Advice from the Animal Kingdom: Mother’s Day

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Stories May 11, 2018 Featured Image

I don’t know about you, but buying a gift for my mom might be one of the hardest things I do each Mother’s Day. Maybe you’re like me and after all of the breakfasts in bed, the sloppy, homemade cards and the bouquets of dandelions flowers throughout the years, you’re still stuck on figuring out the right way to thank your mom for all she’s done for you.

Let’s be real, moms of all species have been crushing it by raising, teaching, loving and cleaning up after their children for a long time – mostly without adequate thanks. We shouldn’t forget what mothers do for us and all the animal children out there. So, on this Hallmark holiday and beyond, here’s how to really show mothers everywhere how much you love them.

#1: Continue to Rely on Mom for Her Sage Wisdom

Moms are super important. Not only do our (human) mothers carry us around for nine months, they also help us become real people.

Orangutan mothers also take their jobs very seriously. Orangutan mothers and their babies have one of the strongest mother-child bonds in nature! For the first two years of a baby orangutan’s life, they rely on their mothers for food and getting around. But the relationship doesn’t stop there: an orangutan mother will be in her child’s life for the next six or seven years!

But wait, why would an ape need its mom for so long?

Turns out, mama orangutans continue to help their babies slowly develop the skills to live on their own: teaching them how to find food, which foods are best, how to build their sleeping mates, and other general adult behavior. Growing orangutans will even continue to visit their moms until the age of 15!

That’s right, orangutans are just like us and get guilted into accepting their mom’s Facebook friendship request so they can stay in the touch. Remember, Mom knows best! After all, she’s probably taught you most everything you really need to know.

#2: Recognize Your Mom Went to Extreme Lengths to Raise You

Human moms around the world will literally bend over backward to help their children succeed (I mean, have you ever seen a yoga mom?).

And that level of passion doesn’t stop with the genus Homo; there are plenty of animal moms out there willing to go to some extreme lengths to raise their children.

The koala might just be the most hardcore mother out there… or the most revolting, depending on how you feel about poop. Koala mothers are known to feed their poop to their joeys as a form of protection. Let me explain.

Koalas eat a diet of mainly eucalyptus leaves. Eucalyptus is poisonous when eaten in large amounts like koalas. Thankfully, a bacteria in the stomach of koalas helps them process the leaves so they won’t die. Koalas aren’t born with that bacteria buddy, however, and joeys can’t eat the eucalyptus leaves right away.

Now here’s the crazy part: for joeys to get this good gut bacteria, they have to get some from their mothers. And that’s where mom’s poop comes in. By eating their mom’s poop, the joeys get some of the helpful bacteria they need to grow up to be adult koalas!

Koalas aren’t the only moms to use poop to their advantage. While it might sound gross, the red-knobbed hornbill also finds poop to be an awesome child-raising technique. When in a dangerous situation, like defending against lizards, the hornbill mom will use her feces to seal up the entrance to their nest. The mom will hole up in these hollows of tree trunks for two full months of incubation, ignoring her own needs to protect her babies.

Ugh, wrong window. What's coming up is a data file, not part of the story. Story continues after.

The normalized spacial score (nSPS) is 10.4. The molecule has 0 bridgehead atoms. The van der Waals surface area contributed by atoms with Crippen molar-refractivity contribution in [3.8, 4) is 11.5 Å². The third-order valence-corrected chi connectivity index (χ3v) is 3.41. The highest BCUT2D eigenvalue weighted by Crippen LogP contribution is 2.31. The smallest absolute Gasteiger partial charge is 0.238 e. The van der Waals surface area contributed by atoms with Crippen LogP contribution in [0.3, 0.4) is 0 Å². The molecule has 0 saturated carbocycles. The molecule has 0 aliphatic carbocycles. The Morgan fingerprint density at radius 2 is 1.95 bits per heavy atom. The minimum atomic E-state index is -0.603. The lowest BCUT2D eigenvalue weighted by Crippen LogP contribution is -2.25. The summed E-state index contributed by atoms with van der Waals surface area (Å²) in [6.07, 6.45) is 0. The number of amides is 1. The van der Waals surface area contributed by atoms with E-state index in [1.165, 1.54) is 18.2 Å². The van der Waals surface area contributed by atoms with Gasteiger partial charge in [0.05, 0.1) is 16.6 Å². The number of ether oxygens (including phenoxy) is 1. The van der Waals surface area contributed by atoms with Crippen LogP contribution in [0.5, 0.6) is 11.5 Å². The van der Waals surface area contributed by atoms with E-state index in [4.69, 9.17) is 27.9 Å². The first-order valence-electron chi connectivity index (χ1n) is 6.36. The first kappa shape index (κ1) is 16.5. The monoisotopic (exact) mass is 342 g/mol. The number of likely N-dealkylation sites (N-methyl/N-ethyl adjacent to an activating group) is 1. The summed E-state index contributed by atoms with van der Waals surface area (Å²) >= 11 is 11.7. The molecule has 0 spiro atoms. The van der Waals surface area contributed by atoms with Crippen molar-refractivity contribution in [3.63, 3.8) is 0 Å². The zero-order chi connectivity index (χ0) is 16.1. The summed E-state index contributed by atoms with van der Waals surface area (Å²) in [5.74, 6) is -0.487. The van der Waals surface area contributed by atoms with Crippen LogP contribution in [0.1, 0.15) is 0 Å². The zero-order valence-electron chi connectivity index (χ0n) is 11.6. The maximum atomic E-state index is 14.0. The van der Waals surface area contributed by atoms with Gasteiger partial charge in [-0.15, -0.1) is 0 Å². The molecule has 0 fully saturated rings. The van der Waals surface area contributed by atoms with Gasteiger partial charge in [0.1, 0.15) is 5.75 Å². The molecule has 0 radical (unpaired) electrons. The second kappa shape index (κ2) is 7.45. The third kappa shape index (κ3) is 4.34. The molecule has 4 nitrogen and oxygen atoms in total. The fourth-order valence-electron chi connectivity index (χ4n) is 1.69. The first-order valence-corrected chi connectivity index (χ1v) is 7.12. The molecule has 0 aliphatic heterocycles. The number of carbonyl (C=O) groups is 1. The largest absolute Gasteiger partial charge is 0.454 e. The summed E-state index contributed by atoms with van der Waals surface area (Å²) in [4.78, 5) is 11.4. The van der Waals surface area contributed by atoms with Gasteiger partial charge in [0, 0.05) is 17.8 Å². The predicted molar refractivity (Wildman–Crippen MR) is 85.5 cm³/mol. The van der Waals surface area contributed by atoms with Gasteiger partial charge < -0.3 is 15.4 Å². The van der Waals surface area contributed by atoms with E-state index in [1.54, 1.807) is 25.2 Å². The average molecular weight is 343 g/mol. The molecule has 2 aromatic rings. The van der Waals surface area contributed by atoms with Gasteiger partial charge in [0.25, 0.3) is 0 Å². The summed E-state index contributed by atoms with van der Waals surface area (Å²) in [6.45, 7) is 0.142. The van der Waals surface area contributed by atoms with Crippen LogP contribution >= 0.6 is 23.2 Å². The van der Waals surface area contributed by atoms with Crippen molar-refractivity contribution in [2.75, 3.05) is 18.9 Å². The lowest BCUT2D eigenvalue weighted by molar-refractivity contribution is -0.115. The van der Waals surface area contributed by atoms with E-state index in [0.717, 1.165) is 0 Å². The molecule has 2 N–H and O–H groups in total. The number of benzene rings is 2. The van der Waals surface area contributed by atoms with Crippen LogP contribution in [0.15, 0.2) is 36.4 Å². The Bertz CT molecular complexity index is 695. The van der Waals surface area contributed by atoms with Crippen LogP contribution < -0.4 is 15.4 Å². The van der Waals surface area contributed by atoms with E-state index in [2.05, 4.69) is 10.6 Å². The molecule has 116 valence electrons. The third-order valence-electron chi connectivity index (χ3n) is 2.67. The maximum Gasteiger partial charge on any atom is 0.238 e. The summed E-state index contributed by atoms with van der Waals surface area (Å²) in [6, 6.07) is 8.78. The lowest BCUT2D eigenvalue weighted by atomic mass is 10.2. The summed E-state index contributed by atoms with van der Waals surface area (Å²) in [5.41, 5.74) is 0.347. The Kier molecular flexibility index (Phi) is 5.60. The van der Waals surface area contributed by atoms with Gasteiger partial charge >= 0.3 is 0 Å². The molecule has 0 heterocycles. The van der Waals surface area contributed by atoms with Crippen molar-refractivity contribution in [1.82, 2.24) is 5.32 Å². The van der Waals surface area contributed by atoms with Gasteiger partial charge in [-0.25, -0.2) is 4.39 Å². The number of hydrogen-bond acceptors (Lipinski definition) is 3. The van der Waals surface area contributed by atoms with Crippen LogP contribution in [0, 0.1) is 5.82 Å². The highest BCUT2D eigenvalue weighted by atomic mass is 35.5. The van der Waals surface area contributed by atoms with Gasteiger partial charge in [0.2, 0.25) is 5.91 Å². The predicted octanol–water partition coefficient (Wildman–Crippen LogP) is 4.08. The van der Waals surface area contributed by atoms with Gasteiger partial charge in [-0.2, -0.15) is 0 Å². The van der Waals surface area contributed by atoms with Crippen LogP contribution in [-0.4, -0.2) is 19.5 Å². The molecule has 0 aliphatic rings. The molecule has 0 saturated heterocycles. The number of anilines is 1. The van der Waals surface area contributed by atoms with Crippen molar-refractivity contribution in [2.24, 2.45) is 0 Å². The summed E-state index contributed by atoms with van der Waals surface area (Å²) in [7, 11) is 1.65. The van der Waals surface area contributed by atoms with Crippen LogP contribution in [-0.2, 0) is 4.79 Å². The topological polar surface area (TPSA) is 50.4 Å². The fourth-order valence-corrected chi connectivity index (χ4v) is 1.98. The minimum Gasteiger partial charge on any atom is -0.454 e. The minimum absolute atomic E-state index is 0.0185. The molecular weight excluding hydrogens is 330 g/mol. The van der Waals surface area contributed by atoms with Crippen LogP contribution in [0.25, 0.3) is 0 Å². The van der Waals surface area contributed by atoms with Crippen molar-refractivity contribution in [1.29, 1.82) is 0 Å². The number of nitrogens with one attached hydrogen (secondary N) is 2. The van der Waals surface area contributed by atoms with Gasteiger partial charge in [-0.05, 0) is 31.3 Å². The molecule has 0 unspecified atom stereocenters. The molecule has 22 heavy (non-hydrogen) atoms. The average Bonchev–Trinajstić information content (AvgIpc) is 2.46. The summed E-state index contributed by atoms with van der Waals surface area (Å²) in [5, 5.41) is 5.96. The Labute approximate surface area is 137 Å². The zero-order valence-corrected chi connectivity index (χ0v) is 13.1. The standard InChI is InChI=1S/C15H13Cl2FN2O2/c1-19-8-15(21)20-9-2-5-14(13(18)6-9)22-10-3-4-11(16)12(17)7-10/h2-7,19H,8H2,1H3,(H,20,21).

That’s some pretty metal sh*t, moms.

#3: Don’t Forget to Send Some Love to the Other Maternal Figures in Your Life!

While our moms are the reason we are alive today, we can’t forget about the other parental figures in our lives. There are aunts, grandmothers, sisters, teachers, and so many other women that have played a part in helping us get to where we are today. Without these women, we wouldn’t be the stable, well-adjusted adults we are.

And it’s not just humans who have other mother figures to thank –  there are many others across the animal kingdom as well. Honeybees, orca whales, and meerkats are just some of the animals and insects that live and thrive in matriarchal societies. The most notable of the matriarchal animals and a group the really takes family bonding to the extreme is the elephant!

Elephants rely heavily on the social bond of their herd to survive. Each herd, consisting of anywhere from 8 to 100 individuals, is led by the oldest female. When calves are born, the herd will direct their attention to helping to raise the newborn together! The other females in the herd will help the newborn calf, getting it to its feet and teaching it to nurse for the first time. Its aunts and cousins are often the ones helping to raise the calf, but the rest of the herd plays along as well. As the calf grows and the herd continues to move in search of food and water, the herd will adjust their pace to help the calf keep up. They’ll even stop to teach the calves what and how to eat along the way. You could say they are the savannah equivalent of a large Italian-American family.

Celebrate Your Mom This Year (And Every Year!)

Elephants put in a lot of work to help raise their fellow baby elephants, just like so many other mothers and mother figures around the world. So for Mother’s Day this year, remember to take a step back and recognize the fabulousness of your mothers and all the hard work they put in to make you who you are.

If you haven’t called your mom today, now’s as good a time as any.

Happy Mother’s Day to all the moms out there. Thank you for all you’ve done for us. You’re truly the best.

Looking for more great wisdom from the animal kingdom? How about some dating advice?

written with 💖 by Zak Martellucci

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